Conference Dates

June 6-11, 2010


Mycobacterium bovis BCG is the current vaccine for tuberculosis (TB). However, BCG as it is currently administered shows highly variable efficacy in protecting adults against TB. The natural route of infection of TB is via inhalation of bacilli-containing aerosols and it is postulated that immunization by the natural route of infection may lead to a greater immunity given the fact that the lungs are the primary target of infection. By eliciting both local and systemic immune responses, it is anticipated that an inhaled form of BCG will offer greater protection against pulmonary TB.

Current commercial BCG vaccine preparations are filled as bacterial suspensions in vials, dried through lyophilization and stabilized through refrigeration with a one year shelf life. However, freeze-dried BCG does not exhibit a particle form conducive for delivery via the aerosol route and must be injected. Spray drying studies by Harvard University and Medicine in Need (MEND) scientists have demonstrated that BCG could be spray dried into a viable aerosol with up to 1 year of stability under refrigerated conditions, with the potential for room temperature stability.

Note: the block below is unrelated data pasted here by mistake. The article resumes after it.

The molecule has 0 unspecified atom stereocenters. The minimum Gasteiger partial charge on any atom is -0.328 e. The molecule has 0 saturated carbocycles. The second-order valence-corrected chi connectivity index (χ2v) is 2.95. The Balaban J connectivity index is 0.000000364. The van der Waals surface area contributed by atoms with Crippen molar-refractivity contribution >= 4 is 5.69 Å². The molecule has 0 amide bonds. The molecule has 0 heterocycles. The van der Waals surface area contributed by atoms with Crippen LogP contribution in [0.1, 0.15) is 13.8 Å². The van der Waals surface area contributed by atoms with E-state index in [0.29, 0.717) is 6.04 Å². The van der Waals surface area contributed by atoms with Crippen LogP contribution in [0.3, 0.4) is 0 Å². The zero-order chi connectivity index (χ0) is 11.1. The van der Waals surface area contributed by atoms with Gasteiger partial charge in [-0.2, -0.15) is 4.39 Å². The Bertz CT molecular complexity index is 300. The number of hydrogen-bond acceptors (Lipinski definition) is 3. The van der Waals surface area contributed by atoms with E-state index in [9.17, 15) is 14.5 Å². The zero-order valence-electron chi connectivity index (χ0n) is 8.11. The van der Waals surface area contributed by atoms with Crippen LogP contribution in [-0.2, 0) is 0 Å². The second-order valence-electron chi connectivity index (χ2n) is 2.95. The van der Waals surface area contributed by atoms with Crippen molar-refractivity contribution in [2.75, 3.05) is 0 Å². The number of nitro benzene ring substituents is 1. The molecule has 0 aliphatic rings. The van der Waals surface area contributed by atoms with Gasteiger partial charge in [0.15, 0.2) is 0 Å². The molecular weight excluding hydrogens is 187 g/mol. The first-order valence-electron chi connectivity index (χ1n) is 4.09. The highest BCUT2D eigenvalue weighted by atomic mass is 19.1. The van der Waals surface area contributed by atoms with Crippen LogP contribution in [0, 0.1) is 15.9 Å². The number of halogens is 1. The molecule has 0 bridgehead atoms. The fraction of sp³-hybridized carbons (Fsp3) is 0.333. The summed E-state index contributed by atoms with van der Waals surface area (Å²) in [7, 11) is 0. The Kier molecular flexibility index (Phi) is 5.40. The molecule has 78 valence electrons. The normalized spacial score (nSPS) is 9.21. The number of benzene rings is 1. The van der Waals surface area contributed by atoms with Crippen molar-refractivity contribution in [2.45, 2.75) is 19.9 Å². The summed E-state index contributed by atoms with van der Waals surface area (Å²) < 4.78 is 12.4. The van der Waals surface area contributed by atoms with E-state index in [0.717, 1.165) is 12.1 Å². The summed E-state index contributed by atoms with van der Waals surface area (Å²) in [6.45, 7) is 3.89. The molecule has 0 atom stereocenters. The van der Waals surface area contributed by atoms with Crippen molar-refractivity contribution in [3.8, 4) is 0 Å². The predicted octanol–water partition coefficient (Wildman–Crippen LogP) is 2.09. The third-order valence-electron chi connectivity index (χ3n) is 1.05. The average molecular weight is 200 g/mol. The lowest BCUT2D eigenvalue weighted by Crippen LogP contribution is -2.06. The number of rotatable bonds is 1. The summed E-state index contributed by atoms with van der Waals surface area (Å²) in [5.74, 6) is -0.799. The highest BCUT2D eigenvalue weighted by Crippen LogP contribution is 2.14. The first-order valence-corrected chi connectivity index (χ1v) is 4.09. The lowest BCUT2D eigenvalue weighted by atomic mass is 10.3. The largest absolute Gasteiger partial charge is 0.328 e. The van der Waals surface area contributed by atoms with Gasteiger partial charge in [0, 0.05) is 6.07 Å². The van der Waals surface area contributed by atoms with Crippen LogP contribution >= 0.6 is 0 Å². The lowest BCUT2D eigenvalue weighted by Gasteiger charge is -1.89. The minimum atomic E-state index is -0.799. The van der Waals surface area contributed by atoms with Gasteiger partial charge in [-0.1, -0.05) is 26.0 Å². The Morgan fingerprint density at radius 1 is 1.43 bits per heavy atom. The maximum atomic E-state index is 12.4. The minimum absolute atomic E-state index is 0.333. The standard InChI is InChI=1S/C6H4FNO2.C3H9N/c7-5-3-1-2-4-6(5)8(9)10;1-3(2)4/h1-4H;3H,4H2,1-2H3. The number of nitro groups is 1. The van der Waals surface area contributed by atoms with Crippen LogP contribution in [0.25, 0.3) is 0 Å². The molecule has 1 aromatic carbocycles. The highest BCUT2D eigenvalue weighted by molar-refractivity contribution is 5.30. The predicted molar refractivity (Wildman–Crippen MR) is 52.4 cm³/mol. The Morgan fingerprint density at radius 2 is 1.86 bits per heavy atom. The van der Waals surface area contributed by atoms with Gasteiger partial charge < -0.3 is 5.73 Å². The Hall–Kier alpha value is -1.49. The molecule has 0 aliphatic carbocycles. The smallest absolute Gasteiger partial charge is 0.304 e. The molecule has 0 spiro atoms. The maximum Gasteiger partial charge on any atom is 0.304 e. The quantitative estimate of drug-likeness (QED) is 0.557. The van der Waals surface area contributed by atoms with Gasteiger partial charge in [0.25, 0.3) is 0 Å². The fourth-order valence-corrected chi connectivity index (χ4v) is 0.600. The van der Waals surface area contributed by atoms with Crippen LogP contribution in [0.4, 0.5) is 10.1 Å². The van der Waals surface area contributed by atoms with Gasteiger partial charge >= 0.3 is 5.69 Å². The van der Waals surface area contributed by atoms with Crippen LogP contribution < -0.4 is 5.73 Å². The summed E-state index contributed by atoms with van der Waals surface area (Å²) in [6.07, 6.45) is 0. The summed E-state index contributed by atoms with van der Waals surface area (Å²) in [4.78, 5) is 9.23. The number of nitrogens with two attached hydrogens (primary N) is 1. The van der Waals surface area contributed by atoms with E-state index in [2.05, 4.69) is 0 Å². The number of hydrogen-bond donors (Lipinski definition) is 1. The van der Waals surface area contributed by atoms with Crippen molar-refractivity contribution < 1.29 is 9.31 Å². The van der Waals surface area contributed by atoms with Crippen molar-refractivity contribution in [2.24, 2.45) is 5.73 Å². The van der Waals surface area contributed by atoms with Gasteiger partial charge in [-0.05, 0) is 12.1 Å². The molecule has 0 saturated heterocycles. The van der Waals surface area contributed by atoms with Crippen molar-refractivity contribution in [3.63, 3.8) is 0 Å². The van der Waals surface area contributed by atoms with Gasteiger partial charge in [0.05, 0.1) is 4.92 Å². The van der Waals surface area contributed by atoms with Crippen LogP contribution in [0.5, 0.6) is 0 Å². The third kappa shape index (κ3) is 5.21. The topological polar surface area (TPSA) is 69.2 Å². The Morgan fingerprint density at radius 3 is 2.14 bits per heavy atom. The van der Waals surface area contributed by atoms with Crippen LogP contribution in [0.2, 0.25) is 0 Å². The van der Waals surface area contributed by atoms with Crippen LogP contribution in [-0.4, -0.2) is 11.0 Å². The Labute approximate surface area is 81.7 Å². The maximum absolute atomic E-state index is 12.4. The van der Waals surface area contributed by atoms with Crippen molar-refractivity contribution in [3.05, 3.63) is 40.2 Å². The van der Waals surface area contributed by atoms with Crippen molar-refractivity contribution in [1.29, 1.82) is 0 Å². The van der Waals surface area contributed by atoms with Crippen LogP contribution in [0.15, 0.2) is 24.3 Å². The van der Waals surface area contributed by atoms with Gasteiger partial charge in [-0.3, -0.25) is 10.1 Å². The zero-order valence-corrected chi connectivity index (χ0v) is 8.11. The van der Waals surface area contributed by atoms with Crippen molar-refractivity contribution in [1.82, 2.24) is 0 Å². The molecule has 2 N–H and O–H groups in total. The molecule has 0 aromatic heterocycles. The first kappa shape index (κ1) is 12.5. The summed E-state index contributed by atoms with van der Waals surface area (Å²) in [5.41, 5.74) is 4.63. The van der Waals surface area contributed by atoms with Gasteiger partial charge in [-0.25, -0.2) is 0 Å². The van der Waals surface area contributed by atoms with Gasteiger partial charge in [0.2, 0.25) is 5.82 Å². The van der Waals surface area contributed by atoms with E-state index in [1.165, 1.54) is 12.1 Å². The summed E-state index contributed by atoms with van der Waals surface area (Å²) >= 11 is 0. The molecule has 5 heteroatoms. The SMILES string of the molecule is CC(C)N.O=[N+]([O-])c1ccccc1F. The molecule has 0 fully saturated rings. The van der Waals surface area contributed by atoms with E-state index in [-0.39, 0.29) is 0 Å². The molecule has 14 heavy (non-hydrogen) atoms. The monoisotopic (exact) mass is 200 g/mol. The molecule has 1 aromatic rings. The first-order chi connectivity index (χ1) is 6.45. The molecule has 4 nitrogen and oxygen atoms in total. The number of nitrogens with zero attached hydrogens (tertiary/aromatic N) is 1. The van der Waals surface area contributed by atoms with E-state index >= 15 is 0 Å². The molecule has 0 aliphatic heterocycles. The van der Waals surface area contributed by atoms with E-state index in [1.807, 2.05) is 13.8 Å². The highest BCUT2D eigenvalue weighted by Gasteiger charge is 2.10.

To support the further preclinical development of the BCG aerosol for application in the developing world, MEND established a state-of-the-art Biosafety level 3 spray drying facility with local expertise in South Africa, where the vaccine will be produced for an IND-enabling toxicology study meeting OECD Good Laboratory Practice (GLP) requirements. Frozen BCG bulk is spray dried and the resulting dry powder is characterized in terms of viability and aerosol properties. The dried BCG aerosol is then aseptically filled into capsules using a semi-automatic filling device for delivery using a low-cost hand-held inhaler.

In conclusion, the spray drying technology was successfully transferred from Harvard University to the MEND facility in Pretoria. MEND is developing local expertise and infrastructure to support further preclinical and clinical development of BCG for inhalation.